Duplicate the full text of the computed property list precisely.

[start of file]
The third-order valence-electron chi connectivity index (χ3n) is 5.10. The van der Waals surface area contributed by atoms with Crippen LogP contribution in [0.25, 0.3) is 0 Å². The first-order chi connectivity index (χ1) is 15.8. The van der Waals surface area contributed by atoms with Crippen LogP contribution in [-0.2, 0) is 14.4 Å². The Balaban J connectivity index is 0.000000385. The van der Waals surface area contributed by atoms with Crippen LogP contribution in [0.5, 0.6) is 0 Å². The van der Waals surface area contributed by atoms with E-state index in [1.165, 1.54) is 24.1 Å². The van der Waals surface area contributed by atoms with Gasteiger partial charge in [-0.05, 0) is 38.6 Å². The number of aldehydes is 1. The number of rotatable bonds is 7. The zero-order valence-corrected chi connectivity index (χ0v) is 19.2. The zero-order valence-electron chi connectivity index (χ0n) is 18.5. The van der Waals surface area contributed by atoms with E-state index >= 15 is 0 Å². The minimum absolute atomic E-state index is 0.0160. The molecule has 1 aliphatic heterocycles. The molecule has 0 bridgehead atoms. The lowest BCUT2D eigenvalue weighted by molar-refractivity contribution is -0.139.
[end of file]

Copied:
The third-order valence-electron chi connectivity index (χ3n) is 5.10. The van der Waals surface area contributed by atoms with Crippen LogP contribution in [0.25, 0.3) is 0 Å². The first-order chi connectivity index (χ1) is 15.8. The van der Waals surface area contributed by atoms with Crippen LogP contribution in [-0.2, 0) is 14.4 Å². The Balaban J connectivity index is 0.000000385. The van der Waals surface area contributed by atoms with Crippen LogP contribution in [0.5, 0.6) is 0 Å². The van der Waals surface area contributed by atoms with E-state index in [1.165, 1.54) is 24.1 Å². The van der Waals surface area contributed by atoms with Gasteiger partial charge in [-0.05, 0) is 38.6 Å². The number of aldehydes is 1. The number of rotatable bonds is 7. The zero-order valence-corrected chi connectivity index (χ0v) is 19.2. The zero-order valence-electron chi connectivity index (χ0n) is 18.5. The van der Waals surface area contributed by atoms with E-state index >= 15 is 0 Å². The minimum absolute atomic E-state index is 0.0160. The molecule has 1 aliphatic heterocycles. The molecule has 0 bridgehead atoms. The lowest BCUT2D eigenvalue weighted by molar-refractivity contribution is -0.139.